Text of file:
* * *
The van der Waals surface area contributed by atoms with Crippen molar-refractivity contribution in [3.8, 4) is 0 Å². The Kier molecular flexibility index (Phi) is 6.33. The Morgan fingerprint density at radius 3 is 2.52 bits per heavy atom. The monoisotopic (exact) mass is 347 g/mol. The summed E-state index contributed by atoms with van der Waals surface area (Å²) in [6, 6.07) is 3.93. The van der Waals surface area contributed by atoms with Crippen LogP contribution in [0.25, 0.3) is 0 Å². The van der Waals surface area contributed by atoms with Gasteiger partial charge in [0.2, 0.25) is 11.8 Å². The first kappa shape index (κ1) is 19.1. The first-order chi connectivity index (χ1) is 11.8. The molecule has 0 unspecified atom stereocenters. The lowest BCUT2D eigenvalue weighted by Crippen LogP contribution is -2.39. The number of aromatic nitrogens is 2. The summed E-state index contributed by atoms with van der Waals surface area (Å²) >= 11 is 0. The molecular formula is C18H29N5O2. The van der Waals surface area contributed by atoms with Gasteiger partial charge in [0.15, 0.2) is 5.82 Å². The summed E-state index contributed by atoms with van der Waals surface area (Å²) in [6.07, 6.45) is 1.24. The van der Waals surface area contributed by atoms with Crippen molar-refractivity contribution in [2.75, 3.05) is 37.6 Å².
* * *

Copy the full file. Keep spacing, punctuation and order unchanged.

The van der Waals surface area contributed by atoms with Crippen molar-refractivity contribution in [3.8, 4) is 0 Å². The Kier molecular flexibility index (Phi) is 6.33. The Morgan fingerprint density at radius 3 is 2.52 bits per heavy atom. The monoisotopic (exact) mass is 347 g/mol. The summed E-state index contributed by atoms with van der Waals surface area (Å²) in [6, 6.07) is 3.93. The van der Waals surface area contributed by atoms with Crippen LogP contribution in [0.25, 0.3) is 0 Å². The van der Waals surface area contributed by atoms with Gasteiger partial charge in [0.2, 0.25) is 11.8 Å². The first kappa shape index (κ1) is 19.1. The first-order chi connectivity index (χ1) is 11.8. The molecule has 0 unspecified atom stereocenters. The lowest BCUT2D eigenvalue weighted by Crippen LogP contribution is -2.39. The number of aromatic nitrogens is 2. The summed E-state index contributed by atoms with van der Waals surface area (Å²) >= 11 is 0. The molecular formula is C18H29N5O2. The van der Waals surface area contributed by atoms with Gasteiger partial charge in [0.15, 0.2) is 5.82 Å². The summed E-state index contributed by atoms with van der Waals surface area (Å²) in [6.07, 6.45) is 1.24. The van der Waals surface area contributed by atoms with Crippen molar-refractivity contribution in [2.75, 3.05) is 37.6 Å².